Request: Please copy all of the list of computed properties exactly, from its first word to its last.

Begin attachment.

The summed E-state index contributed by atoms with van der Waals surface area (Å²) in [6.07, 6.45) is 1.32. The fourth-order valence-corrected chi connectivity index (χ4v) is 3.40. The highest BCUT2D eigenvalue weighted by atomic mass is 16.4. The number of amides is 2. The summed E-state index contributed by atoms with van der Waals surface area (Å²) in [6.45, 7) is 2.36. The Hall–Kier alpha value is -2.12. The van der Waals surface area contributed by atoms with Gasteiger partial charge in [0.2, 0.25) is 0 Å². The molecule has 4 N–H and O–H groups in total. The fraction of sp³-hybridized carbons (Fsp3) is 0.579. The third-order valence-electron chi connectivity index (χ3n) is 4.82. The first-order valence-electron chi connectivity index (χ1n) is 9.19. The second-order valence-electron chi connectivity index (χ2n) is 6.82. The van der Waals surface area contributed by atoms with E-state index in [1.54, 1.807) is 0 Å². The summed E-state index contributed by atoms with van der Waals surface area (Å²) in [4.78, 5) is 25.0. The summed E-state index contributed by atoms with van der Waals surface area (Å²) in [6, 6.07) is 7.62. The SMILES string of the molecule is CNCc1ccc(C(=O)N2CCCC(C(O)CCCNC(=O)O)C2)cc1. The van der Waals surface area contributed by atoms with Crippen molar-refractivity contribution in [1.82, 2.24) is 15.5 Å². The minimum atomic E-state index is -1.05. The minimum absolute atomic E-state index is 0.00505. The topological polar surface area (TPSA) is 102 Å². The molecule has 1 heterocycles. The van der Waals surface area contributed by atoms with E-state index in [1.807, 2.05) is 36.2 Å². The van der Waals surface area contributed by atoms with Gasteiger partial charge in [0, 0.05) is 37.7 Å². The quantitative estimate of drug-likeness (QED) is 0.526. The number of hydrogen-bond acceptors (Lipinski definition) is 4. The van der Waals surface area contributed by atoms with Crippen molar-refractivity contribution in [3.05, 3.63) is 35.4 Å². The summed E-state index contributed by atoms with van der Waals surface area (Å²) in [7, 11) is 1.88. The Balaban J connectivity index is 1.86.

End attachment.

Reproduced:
The summed E-state index contributed by atoms with van der Waals surface area (Å²) in [6.07, 6.45) is 1.32. The fourth-order valence-corrected chi connectivity index (χ4v) is 3.40. The highest BCUT2D eigenvalue weighted by atomic mass is 16.4. The number of amides is 2. The summed E-state index contributed by atoms with van der Waals surface area (Å²) in [6.45, 7) is 2.36. The Hall–Kier alpha value is -2.12. The van der Waals surface area contributed by atoms with Gasteiger partial charge in [0.2, 0.25) is 0 Å². The molecule has 4 N–H and O–H groups in total. The fraction of sp³-hybridized carbons (Fsp3) is 0.579. The third-order valence-electron chi connectivity index (χ3n) is 4.82. The first-order valence-electron chi connectivity index (χ1n) is 9.19. The second-order valence-electron chi connectivity index (χ2n) is 6.82. The van der Waals surface area contributed by atoms with E-state index in [1.54, 1.807) is 0 Å². The summed E-state index contributed by atoms with van der Waals surface area (Å²) in [4.78, 5) is 25.0. The summed E-state index contributed by atoms with van der Waals surface area (Å²) in [6, 6.07) is 7.62. The SMILES string of the molecule is CNCc1ccc(C(=O)N2CCCC(C(O)CCCNC(=O)O)C2)cc1. The van der Waals surface area contributed by atoms with Crippen molar-refractivity contribution in [1.82, 2.24) is 15.5 Å². The minimum atomic E-state index is -1.05. The minimum absolute atomic E-state index is 0.00505. The topological polar surface area (TPSA) is 102 Å². The molecule has 1 heterocycles. The van der Waals surface area contributed by atoms with E-state index in [1.807, 2.05) is 36.2 Å². The van der Waals surface area contributed by atoms with Gasteiger partial charge in [0, 0.05) is 37.7 Å². The quantitative estimate of drug-likeness (QED) is 0.526. The number of hydrogen-bond acceptors (Lipinski definition) is 4. The van der Waals surface area contributed by atoms with Crippen molar-refractivity contribution in [3.05, 3.63) is 35.4 Å². The summed E-state index contributed by atoms with van der Waals surface area (Å²) in [7, 11) is 1.88. The Balaban J connectivity index is 1.86.